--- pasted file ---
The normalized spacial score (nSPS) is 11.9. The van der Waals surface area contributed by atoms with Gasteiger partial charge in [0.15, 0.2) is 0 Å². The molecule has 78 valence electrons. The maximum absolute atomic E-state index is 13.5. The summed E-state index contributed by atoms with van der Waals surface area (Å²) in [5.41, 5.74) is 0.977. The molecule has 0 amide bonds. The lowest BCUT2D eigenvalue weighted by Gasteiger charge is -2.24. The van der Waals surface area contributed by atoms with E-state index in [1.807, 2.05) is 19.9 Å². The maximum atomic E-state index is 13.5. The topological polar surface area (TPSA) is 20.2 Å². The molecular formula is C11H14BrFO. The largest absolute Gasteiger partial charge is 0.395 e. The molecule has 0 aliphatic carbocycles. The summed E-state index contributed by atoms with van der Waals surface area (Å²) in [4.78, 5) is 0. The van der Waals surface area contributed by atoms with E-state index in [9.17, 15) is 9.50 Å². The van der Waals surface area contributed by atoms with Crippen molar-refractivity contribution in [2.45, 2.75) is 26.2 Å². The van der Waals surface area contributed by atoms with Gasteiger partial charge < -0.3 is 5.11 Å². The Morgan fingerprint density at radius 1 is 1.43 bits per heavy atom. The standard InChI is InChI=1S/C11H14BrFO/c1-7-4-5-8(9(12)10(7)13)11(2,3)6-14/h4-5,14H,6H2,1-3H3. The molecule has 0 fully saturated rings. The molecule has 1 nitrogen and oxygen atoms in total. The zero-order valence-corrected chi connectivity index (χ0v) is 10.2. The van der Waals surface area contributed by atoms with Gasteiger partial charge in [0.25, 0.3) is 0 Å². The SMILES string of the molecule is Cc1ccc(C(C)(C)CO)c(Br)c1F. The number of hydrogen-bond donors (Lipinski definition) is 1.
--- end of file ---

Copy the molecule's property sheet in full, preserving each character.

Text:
The normalized spacial score (nSPS) is 11.9. The van der Waals surface area contributed by atoms with Gasteiger partial charge in [0.15, 0.2) is 0 Å². The molecule has 78 valence electrons. The maximum absolute atomic E-state index is 13.5. The summed E-state index contributed by atoms with van der Waals surface area (Å²) in [5.41, 5.74) is 0.977. The molecule has 0 amide bonds. The lowest BCUT2D eigenvalue weighted by Gasteiger charge is -2.24. The van der Waals surface area contributed by atoms with E-state index in [1.807, 2.05) is 19.9 Å². The maximum atomic E-state index is 13.5. The topological polar surface area (TPSA) is 20.2 Å². The molecular formula is C11H14BrFO. The largest absolute Gasteiger partial charge is 0.395 e. The molecule has 0 aliphatic carbocycles. The summed E-state index contributed by atoms with van der Waals surface area (Å²) in [4.78, 5) is 0. The van der Waals surface area contributed by atoms with E-state index in [9.17, 15) is 9.50 Å². The van der Waals surface area contributed by atoms with Crippen molar-refractivity contribution in [2.45, 2.75) is 26.2 Å². The van der Waals surface area contributed by atoms with Gasteiger partial charge < -0.3 is 5.11 Å². The Morgan fingerprint density at radius 1 is 1.43 bits per heavy atom. The standard InChI is InChI=1S/C11H14BrFO/c1-7-4-5-8(9(12)10(7)13)11(2,3)6-14/h4-5,14H,6H2,1-3H3. The molecule has 0 fully saturated rings. The molecule has 1 nitrogen and oxygen atoms in total. The zero-order valence-corrected chi connectivity index (χ0v) is 10.2. The van der Waals surface area contributed by atoms with Gasteiger partial charge in [0.25, 0.3) is 0 Å². The SMILES string of the molecule is Cc1ccc(C(C)(C)CO)c(Br)c1F. The number of hydrogen-bond donors (Lipinski definition) is 1.